- to walk or go with faltering steps, as if from extreme weakness.
- to sway or rock on the base or ground, as if about to fall: The tower seemed to totter in the wind. The government was tottering.
- to shake or tremble: a load that tottered.
- the act of tottering; an unsteady movement or gait.
Origin of totter
SynonymsSee more synonyms on Thesaurus.com
Examples from the Web for totter
His cheeks bright red, his chin wet with spittle, the helot would weave and stagger and totter until he passed out in the dirt.Persian Fire and Rubicon (Full)
September 23, 2012
In the long run, the regime might indeed begin to totter: This is the entire point.Iran and the Sanctions Trap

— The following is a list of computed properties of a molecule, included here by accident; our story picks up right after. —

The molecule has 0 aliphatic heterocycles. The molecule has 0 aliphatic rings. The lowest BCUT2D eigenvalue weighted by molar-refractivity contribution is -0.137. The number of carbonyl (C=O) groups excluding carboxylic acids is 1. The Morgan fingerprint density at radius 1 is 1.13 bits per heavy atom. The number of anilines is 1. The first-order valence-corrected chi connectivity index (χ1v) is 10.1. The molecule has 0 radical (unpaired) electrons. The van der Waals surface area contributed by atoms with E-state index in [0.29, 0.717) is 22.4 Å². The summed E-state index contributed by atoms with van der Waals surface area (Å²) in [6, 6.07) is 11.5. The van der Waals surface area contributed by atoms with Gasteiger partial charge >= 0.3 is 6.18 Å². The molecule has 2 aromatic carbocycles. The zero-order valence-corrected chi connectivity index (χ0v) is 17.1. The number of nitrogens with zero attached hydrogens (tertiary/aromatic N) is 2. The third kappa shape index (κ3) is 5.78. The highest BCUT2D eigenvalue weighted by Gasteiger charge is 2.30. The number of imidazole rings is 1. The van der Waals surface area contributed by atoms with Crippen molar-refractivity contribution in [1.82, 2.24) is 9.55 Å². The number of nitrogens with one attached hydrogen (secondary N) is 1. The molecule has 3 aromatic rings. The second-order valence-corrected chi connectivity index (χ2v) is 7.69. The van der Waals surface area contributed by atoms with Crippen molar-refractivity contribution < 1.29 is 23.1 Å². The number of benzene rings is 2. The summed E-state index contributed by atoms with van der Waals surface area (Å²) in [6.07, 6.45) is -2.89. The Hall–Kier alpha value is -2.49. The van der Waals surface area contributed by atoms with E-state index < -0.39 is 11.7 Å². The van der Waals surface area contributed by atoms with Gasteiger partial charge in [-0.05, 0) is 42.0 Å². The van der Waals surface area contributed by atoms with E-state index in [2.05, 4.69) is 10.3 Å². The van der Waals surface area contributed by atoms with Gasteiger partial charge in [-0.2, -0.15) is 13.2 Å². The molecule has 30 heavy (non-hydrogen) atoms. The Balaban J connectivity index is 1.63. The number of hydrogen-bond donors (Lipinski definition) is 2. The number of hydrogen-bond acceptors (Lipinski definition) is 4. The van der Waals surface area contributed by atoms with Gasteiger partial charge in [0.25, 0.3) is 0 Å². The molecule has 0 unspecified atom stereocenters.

Stephen L. Carter
July 31, 2011
The virtue contained in the things will cause him to totter.
"He air gone," she said chokingly, coming forward with a totter.Tess of the Storm Country
Grace Miller White
There was a great shock, and the cabin seemed to totter on the brink of the chasm.Frank Merriwell's Bravery
Burt L. Standish
Now he could totter off with a light heart and get a bite of lunch.Jill the Reckless
P. G. (Pelham Grenville) Wodehouse
He now is seen to reel and totter to his cabin, late at night oftentimes.Shadows of Shasta
- to walk or move in an unsteady manner, as from old age
- to sway or shake as if about to fall
- to be failing, unstable, or precarious
- the act or an instance of tottering
Word Origin and History for totter
c.1200, "swing to and fro," perhaps from a Scandinavian source (cf. dialectal Norwegian totra "to quiver, shake"). Meaning "stand or walk with shaky, unsteady steps" is from c.1600. Related: Tottered; tottering.